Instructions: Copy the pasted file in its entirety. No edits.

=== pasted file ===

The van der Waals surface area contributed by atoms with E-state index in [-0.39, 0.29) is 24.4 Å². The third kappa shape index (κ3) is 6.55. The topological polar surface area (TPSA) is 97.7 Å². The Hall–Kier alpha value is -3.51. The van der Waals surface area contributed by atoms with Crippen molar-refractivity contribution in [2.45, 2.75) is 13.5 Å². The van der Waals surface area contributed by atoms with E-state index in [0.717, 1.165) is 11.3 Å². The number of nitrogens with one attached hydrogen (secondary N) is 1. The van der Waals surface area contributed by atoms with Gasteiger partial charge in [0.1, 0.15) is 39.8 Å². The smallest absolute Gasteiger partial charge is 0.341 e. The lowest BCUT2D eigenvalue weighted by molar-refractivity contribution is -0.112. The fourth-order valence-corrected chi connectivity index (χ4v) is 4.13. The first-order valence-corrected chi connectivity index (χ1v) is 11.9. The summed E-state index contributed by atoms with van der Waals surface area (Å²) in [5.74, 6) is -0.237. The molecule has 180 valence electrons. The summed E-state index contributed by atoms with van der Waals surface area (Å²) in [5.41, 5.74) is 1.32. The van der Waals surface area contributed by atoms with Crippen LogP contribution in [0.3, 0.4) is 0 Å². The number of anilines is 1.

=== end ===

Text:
The van der Waals surface area contributed by atoms with E-state index in [-0.39, 0.29) is 24.4 Å². The third kappa shape index (κ3) is 6.55. The topological polar surface area (TPSA) is 97.7 Å². The Hall–Kier alpha value is -3.51. The van der Waals surface area contributed by atoms with Crippen molar-refractivity contribution in [2.45, 2.75) is 13.5 Å². The van der Waals surface area contributed by atoms with E-state index in [0.717, 1.165) is 11.3 Å². The number of nitrogens with one attached hydrogen (secondary N) is 1. The van der Waals surface area contributed by atoms with Gasteiger partial charge in [0.1, 0.15) is 39.8 Å². The smallest absolute Gasteiger partial charge is 0.341 e. The lowest BCUT2D eigenvalue weighted by molar-refractivity contribution is -0.112. The fourth-order valence-corrected chi connectivity index (χ4v) is 4.13. The first-order valence-corrected chi connectivity index (χ1v) is 11.9. The summed E-state index contributed by atoms with van der Waals surface area (Å²) in [5.74, 6) is -0.237. The molecule has 180 valence electrons. The summed E-state index contributed by atoms with van der Waals surface area (Å²) in [5.41, 5.74) is 1.32. The van der Waals surface area contributed by atoms with Crippen LogP contribution in [0.3, 0.4) is 0 Å². The number of anilines is 1.